We conducted a cross-sectional survey with online data collection. The study was approved by the University of Alberta Human Research Ethics Review Board (Pro00086163); consent to participate was implied when participants completed and submitted online survey responses. Demographic and clinical data were collected from subscribers to the Text4Hope program which was launched March 23, 2020 by the Chief Medical Officer for the Government of Alberta as part of the official government COVID-19 announcements. Using posters, email, and social media, individuals were invited to subscribe to the program by texting “COVID19HOPE” to a short-code number. Subscribers then received a survey link to assess respondent self-isolation or self-quarantine activity during the COVID-19 pandemic and gather demographic characteristics including age, gender, ethnicity, education, employment status, relationship status, and housing status. The survey assessed clinical correlates using validated tools: the Perceived Stress Scale (PSS, to measure stress with moderate to high stress indicated with scores 14 and higher) (11), the General Anxiety Disorder-7 item scale (GAD-7) (12), to measure anxiety with likely Generalized Anxiety Disorder (GAD) represented by scores of 10 and higher), and the Patient Health Questionnaire-9 scale (PHQ-9, to measure depression with likely Major Depressive Disorder (MDD) represented by scores 10 and higher) (13). An a priori sample size of 4,200 was required to estimate mental disorder prevalence rates in Alberta (2019 population: 4,371,316) with a confidence level of 99% and 2% margin of error. With an expected 20% response rate (10), we planned to extract data upon recruitment of at least 20,785 Text4Hope subscribers. Data were extracted 1-week post-program launch with a total of 32,805 active Text4Hope subscribers. We analyzed data with Statistical Package for Social Sciences (SPSS) version 26 (IBM 2019) to generate descriptive statistics and Chi-square tests. Two-tailed significance (p < 0.05) was used to assess the relationship between self-isolation or self-quarantine activity and clinical outcomes. There was no imputation for missing data and the results are based solely on completed survey responses.


Of the 32,805 individuals subscribed to Text4Hope at 1-week post-launch, 6,041 individuals (18.4%) completed the baseline online survey. Overall, 86.4% of respondents identified as female (n = 5,185) and 19.2% of respondents (n = 1,126) self-isolated or self-quarantined by March 31, 2020 as part of public health measures put in place to contain the spread of the coronavirus in Alberta during the COVID-19 pandemic. Table 1 provides descriptive summaries of respondent demographics and clinical correlates.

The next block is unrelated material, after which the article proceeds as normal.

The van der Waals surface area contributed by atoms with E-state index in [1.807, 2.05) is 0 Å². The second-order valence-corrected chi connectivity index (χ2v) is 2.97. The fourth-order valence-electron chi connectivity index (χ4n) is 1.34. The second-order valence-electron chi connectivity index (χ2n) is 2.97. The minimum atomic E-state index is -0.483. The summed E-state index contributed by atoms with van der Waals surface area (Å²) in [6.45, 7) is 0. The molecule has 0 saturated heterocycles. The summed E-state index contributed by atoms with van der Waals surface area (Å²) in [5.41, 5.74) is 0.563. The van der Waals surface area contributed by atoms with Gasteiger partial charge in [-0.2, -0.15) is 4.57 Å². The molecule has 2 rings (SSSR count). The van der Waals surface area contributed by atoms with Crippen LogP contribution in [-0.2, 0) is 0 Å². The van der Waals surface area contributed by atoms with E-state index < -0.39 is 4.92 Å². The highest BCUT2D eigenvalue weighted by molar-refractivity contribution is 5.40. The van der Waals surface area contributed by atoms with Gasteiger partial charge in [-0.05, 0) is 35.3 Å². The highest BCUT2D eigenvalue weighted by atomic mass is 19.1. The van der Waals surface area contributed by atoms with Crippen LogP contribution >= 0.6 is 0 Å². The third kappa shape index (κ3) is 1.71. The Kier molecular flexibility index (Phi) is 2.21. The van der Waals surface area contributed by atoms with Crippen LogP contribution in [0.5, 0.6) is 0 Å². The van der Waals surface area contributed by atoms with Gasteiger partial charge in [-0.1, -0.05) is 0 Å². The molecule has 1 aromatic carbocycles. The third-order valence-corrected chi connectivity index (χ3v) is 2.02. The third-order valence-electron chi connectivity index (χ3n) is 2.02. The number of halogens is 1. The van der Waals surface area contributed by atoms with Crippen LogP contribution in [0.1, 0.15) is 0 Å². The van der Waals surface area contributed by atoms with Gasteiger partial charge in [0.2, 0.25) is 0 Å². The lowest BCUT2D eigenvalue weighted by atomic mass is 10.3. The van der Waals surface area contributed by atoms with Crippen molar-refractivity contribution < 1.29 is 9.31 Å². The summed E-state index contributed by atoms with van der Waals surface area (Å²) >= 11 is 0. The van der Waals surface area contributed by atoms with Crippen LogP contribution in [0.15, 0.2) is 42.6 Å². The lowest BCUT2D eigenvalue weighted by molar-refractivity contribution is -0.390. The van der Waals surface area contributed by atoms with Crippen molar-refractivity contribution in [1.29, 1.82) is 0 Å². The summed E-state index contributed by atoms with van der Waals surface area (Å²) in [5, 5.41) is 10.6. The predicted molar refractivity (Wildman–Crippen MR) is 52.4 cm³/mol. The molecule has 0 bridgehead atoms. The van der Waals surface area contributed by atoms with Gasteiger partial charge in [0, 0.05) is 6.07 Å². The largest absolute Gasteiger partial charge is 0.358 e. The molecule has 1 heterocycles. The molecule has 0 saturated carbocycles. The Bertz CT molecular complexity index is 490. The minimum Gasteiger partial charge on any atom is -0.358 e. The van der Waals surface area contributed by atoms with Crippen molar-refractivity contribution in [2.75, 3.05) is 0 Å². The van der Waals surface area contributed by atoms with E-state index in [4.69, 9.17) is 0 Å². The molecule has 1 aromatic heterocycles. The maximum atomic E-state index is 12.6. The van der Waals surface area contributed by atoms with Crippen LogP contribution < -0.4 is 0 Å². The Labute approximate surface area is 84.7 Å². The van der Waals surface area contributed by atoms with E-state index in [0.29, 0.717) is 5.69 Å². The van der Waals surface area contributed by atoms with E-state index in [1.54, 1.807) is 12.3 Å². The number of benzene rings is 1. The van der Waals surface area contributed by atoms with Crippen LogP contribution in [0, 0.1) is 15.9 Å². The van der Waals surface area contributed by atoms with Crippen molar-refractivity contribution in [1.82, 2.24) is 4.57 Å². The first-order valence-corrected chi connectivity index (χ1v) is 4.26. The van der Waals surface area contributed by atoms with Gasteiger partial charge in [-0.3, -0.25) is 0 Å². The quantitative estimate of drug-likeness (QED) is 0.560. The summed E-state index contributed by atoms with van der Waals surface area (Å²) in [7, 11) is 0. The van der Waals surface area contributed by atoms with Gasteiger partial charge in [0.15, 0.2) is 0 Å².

Table 1. Gender distribution of demographic and clinical characteristics of respondents.

One-week prevalence rates for moderate to high stress, likely GAD, and likely MDD in Alberta were 84.9% (n = 4,683), 46.7% (n = 2,360), and 41.4% (n = 2,129), respectively.

Table 2 suggests there were significant associations between need to self-isolate and self-quarantine with two demographic variables: age and employment status. Specifically, individuals >60 years of age and retirees had a higher likelihood of self-isolation or self-quarantine, compared to respondents with other age or employment characteristics.


Table 2. Chi-Squared-test of association between demographic characteristics and likelihood to self-isolate or self-quarantine.

Table 3 shows that respondents who had had to self-isolate or self-quarantine during the COVID-19 pandemic were significantly more likely to present with moderate to high stress, significant anxiety symptomatology, and significant depressive symptomatology. Small effect sizes were observed for each association.


Table 3. Chi-Square-test of association between self-isolation/self-quarantine and perceived stress, likely GAD, and likely MDD.


This is the first Canadian study to survey the impact of self-isolation or self-quarantine measures on self-reported stress, anxiety, and depression, during the COVID-19 pandemic. The study included a large sample size as well as validated self-report measures. The majority of respondents in this survey identified as Caucasian (n = 4,904, 82.3%), between the ages of 26–60 years (n = 4,705, 80.3%), with post-secondary school education (n = 5,115, 85.6%), married or cohabiting (n = 4,277, 71.6%), employed (n = 3,721, 72.2%), and living in their own home (n = 3,907, 66.6%). These figures suggest pre-existing socioeconomic stability within the sample, prior to onset of the COVID-19 pandemic, thereby potentially mitigating the effects of these variables on their experiences of mental health difficulties. The underrepresentation of those aged 60 years and above in this study is similar to what is observed in other studies (14) and may limit our inferences for this cohort. Social isolation and quarantine are effective methods of achieving prevention of the spread of infectious diseases, yet also limit individual rights (15), and are associated with negative impacts on mental health. Some studies demonstrate negative psychological effects that outlast the pandemic (16, 17). A recent review by Brooks et al. (4) examining the psychological impact of quarantine suggested that the psychological impact of quarantine is substantial, wide-ranging, and long lasting.